This survey of the intellectual history of Buddhism in the West was not written as a full-blown exegesis, but rather as an attempt to trace the prevalence of a single, common thread of thought: why Buddhism was regarded by many prominent 19th-century intellectuals (and earlier than that as well) as a “cult of nothingness” or a religion whose highest affirmation was nihilism.
The first thing Roger-Pol Droit assumes of his readers is that they understand the general history and conceits of Buddhism. His main audience is not laypersons, although an educated person without a scholarly background can make sense of the book without undue effort and derive quite a bit from it. He speaks most directly to people who have a scholarly understanding of Buddhism—and, most importantly, those who already understand without laborious explanation how Buddhism explicitly rejects nihilism and encourages positive action in the real world. For that reason, there is no general introduction to Buddhism in the book, but rather a direct plunging into the fray.
Droit begins by tracing the first appearances of the term “Buddhism” in the West, most of which had not surfaced before the beginning of the 19th century. He notes, surprisingly, how much of antiquity before that time was regarded by thinkers as being, in a sense, all of a piece—that Buddha, Hermes, Thoth, and a great many other figures of the past were considered manifestations of the same primal force. Some of this is forgivable in the light of how little hard evidence there was at the time about each, but today it seems downright affected and odd. It has much the same flavor as theories about ether or phlogiston: they were suited to the scope of the understanding of the day, but we also see now why they were eventually scrapped in the face of other evidence.
What Droit also points out, again surprisingly enough, is that there was little discernible hostility or animosity towards Buddhism during this time. There was some misinterpretation, but no sense that Buddhism was being regarded as some incipient destroyer of thought and civilization. The greatest venom came from the likes of Francis Xavier, who regarded Buddhism as an enemy in part because it stood directly in the way of the bringing of Christianity to Asia. It wasn’t until Hegel came along (in 1827, specifically) and spoke of Buddhism as a religion where “man must make himself nothing” that the first such connections were forged. Buddhism’s goal was “destruction” (Vernichtung), something Hegel had not gleaned from the studies of Buddhism most readily available at the time but rather from writing that echoed the Jesuit strain of thought. Why? Because in Hegel’s lexicon, “nothingness” was actually closest to Godliness; the nothingness that he spoke of in his philosophy was the Absolute, which is actually closer to Buddhism than it might seem. But to support this view, he drew on sources that insisted on something quite different, even if he didn’t intend to cast Buddhism as an enemy to be overcome.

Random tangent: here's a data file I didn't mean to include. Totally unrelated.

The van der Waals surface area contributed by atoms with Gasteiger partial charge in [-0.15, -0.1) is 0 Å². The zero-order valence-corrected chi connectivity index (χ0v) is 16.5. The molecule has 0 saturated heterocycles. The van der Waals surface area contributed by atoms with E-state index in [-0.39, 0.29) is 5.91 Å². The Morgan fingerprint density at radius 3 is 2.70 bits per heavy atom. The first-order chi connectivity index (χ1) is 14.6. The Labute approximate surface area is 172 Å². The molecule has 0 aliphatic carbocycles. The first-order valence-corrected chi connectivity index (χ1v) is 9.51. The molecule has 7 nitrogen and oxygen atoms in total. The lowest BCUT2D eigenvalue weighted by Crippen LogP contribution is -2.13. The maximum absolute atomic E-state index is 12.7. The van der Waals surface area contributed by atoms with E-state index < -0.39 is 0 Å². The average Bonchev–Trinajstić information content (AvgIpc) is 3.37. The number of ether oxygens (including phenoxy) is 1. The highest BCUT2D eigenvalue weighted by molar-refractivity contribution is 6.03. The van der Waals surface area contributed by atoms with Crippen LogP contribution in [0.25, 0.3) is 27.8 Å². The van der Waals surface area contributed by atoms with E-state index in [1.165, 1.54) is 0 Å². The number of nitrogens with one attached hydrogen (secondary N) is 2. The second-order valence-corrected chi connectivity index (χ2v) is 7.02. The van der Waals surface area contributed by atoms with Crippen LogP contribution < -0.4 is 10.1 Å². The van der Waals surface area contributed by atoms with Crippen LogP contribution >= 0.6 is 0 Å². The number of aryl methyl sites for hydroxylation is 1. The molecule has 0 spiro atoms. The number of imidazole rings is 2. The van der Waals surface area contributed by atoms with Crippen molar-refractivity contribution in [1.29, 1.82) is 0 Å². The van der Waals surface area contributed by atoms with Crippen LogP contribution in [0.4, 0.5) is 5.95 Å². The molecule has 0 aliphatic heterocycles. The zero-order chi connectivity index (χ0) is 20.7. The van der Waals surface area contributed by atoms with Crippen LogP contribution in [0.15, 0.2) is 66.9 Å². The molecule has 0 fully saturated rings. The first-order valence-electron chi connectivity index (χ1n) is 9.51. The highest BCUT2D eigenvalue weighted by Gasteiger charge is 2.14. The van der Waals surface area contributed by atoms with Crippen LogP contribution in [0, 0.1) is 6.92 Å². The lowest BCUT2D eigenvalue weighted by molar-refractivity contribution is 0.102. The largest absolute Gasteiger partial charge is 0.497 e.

The real sense of a threat came later, ironically enough in parallel with the rise of scientific scholarship about history and religion throughout the century. The problem was that such scholarship was interlarded with, and often inseparable from, reactionary thinking about race (and class, but mainly race) as propounded by the likes of Gobineau. He came right out and called Buddhism a doctrine of nothingness, the religion of an inferior race, one proven to be inferior by the way it was hounded right out of India. Nietzsche got in on the act later on as well, on Buddhism’s side, but more because it was yet another way for him to stand against his hated Christianity than because of proper understanding of Buddhism on his part. The fact that Nietzsche comes into the picture at all should provide a hint as to what it was that was sparking such hysteria about Buddhism: the general upheaval across the continent, the upending of one social order and conventional understanding of man and his place in the universe after another.
Because these details are so key to assembling the whole picture, I’m a little unhappy with the way Droit chooses to pull them all together in the end. He discusses this last element—the chaos of the age—in a final chapter via a summation that seems unsuited to the task. It would have been better to weave in an ongoing examination of just what was happening around these thinkers and writers at the time, for the sake of explicit context. War, revolution, and various other specters were all haunting Europe in different ways. Small wonder many people looked as hard as they could for scapegoats.
Perhaps Droit felt his readers would be just as well-acquainted with European history as they are with Buddhism, and that’s hard to debate, but all the same it gives the book’s summation and conclusion a hasty and tacked-on flavor. That aside, what we do have here is a useful discussion of a part of Buddhism’s history in the West that is typically consigned to footnotes.
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